The COVID-19 pandemic caused changes to the UK’s property market, specifically in inheritance tax and stamp duty. Inheritance tax is the tax on the estate of someone who has died. This includes the deceased person’s property, money, and possessions. The standard UK inheritance tax rate is 40% on the portion of your estate that’s above the legal threshold, which is £325,000. Landlords with estates worth more than £325,000 must pay a large sum of inheritance tax to the treasury.
For example, if a landlord’s estate is worth £1,000,000, they would pay 40% inheritance tax on £675,000, which comes to £270,000 in tax.
How is inheritance tax different this year?
In July 2021, UK landlords paid a record amount of inheritance tax to the treasury—a total of £570 million. This is the highest amount of UK inheritance tax paid in history in July. Between April and July of this year, UK landlords paid a whopping £2.1 billion in inheritance tax, which is £510 million more than the same period in 2020.
Experts think the high amount could be linked to the high number of deaths due to the pandemic. Additionally, more estates had values above £325,000 due to rising UK house prices, as well as the Chancellor’s decision to freeze nil rate and residence nil rate bands until 2026. This freeze also contributed to increased estate values and UK inheritance tax bills.
Stamp Duty Land Tax (SDLT) is a tax property buyers pay for land or property over a certain price in England and Northern Ireland. Although stamp duty receipts declined from April 2020 to March 2021, July 2021 saw a record amount of stamp duty paid, at £1.3 billion. Experts believe this was caused in part by the lowered SDLT threshold from £500,000 to £250,000. Moreover, the new 2%, non-resident surcharge and overall increase in property purchases might have also contributed to the record stamp duty paid.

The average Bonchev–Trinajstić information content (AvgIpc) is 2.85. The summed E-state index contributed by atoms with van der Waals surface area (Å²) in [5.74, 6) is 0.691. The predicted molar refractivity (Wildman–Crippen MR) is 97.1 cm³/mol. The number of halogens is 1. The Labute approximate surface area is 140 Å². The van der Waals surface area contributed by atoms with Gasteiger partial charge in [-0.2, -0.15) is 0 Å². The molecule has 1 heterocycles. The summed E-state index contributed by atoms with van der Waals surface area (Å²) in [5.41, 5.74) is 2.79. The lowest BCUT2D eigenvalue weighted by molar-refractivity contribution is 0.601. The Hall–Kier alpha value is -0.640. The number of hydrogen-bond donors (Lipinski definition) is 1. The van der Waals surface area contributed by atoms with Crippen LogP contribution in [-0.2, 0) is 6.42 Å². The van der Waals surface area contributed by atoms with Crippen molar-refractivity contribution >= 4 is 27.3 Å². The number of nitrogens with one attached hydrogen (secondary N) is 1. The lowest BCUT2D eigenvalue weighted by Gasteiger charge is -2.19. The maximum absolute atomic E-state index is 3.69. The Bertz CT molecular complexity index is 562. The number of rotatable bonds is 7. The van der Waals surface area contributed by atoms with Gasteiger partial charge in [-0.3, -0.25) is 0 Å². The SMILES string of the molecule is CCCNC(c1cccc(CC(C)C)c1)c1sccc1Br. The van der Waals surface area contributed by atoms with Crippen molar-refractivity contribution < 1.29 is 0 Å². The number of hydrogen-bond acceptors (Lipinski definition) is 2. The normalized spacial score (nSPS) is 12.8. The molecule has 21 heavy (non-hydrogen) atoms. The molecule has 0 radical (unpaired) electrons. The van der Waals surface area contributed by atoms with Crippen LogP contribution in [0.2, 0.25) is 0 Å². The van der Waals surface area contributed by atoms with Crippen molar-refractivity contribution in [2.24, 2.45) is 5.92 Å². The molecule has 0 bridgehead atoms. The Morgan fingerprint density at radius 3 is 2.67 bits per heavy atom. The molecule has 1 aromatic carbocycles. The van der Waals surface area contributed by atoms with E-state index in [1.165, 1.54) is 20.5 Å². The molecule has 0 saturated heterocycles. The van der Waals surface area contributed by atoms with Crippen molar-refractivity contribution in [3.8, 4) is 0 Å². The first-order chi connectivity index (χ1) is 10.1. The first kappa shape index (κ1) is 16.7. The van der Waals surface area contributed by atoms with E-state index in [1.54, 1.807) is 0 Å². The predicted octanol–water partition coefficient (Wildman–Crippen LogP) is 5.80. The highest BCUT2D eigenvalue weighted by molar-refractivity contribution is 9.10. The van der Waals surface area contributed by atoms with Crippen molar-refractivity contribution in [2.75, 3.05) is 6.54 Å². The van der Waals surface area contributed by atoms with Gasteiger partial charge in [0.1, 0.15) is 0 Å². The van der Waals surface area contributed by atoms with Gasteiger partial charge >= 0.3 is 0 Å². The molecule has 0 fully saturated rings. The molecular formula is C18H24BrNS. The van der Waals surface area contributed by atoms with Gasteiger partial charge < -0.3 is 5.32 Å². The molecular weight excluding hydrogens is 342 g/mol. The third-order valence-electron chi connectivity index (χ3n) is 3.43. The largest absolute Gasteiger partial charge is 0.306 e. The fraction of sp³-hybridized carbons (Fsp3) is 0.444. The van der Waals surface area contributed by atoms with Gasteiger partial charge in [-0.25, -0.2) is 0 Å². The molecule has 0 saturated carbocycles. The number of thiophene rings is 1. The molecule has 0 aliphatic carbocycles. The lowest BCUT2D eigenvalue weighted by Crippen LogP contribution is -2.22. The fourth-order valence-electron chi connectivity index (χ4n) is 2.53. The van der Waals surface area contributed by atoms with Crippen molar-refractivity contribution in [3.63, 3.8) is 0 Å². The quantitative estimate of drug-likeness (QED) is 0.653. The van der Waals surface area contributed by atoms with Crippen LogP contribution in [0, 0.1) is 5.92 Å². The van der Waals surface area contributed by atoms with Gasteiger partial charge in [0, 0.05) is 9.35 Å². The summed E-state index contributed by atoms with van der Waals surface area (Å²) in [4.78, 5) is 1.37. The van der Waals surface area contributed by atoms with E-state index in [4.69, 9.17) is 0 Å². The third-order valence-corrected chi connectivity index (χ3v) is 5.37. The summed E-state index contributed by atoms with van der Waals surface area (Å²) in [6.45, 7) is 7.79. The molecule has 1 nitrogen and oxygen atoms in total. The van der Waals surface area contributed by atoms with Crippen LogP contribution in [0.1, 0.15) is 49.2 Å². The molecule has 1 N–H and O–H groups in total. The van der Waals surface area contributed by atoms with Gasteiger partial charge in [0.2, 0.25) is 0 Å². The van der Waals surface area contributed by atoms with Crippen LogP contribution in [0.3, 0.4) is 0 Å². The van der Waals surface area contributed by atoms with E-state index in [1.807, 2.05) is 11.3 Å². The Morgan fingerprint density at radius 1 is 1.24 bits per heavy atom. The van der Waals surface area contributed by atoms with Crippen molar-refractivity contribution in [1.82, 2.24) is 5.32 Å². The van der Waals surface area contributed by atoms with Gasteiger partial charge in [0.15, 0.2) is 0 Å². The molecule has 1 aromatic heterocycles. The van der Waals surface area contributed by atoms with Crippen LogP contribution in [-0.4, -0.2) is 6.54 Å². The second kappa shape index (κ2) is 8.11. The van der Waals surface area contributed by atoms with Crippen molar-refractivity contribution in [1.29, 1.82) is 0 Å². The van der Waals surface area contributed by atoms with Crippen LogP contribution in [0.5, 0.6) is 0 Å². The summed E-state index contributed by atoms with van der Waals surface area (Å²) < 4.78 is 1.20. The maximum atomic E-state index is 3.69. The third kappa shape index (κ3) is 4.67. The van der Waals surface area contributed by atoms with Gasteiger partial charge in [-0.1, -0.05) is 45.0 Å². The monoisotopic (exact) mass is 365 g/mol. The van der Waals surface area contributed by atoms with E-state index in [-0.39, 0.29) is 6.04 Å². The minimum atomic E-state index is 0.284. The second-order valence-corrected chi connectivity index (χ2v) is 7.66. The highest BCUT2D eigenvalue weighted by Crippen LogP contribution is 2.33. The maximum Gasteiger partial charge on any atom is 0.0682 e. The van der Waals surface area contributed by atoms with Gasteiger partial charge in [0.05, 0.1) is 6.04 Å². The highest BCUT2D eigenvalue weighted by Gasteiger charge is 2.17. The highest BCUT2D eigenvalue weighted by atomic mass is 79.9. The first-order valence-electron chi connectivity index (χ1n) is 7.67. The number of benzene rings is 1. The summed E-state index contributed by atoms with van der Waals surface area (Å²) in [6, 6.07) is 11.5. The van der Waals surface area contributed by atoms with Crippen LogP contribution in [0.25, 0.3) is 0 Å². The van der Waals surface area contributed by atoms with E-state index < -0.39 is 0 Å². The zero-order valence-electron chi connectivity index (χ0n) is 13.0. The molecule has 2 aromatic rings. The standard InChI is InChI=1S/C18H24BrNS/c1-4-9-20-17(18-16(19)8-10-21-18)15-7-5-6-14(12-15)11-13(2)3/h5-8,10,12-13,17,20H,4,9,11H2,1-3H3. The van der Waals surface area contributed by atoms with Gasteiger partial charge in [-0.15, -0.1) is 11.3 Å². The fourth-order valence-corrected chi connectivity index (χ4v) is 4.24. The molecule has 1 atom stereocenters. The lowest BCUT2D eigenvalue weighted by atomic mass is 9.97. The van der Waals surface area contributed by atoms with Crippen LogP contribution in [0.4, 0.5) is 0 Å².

What are the tax changes on the horizon?
Luckily, there are certain perks and exemptions for inheritance tax rules that help minimise the loss to your estate. However, experts predict that the UK government will continue to maximise their inheritance tax payouts by removing or reducing reliefs, focusing on lifetime gifts, or even revoking the capital gain exemption on death.
How can we keep as much of our estates as possible with these imminent tax changes?
With these imminent inheritance tax changes, landlords should start thinking about estate planning early. Gifting property to children well before a landlord’s death could save them taxes down the line.
Property gifts don’t have the same inheritance tax implications as inheritance upon death. If a donor dies within three years of gifting property, the recipient will need to pay the full 40% of inheritance tax on the eligible portion. However, 8 percentage points will be removed from the inheritance tax obligation for every year after three years.
After 7 years, the recipient (children) won’t have to pay any inheritance tax at all, since the property is seen as their asset, and not as an inheritance.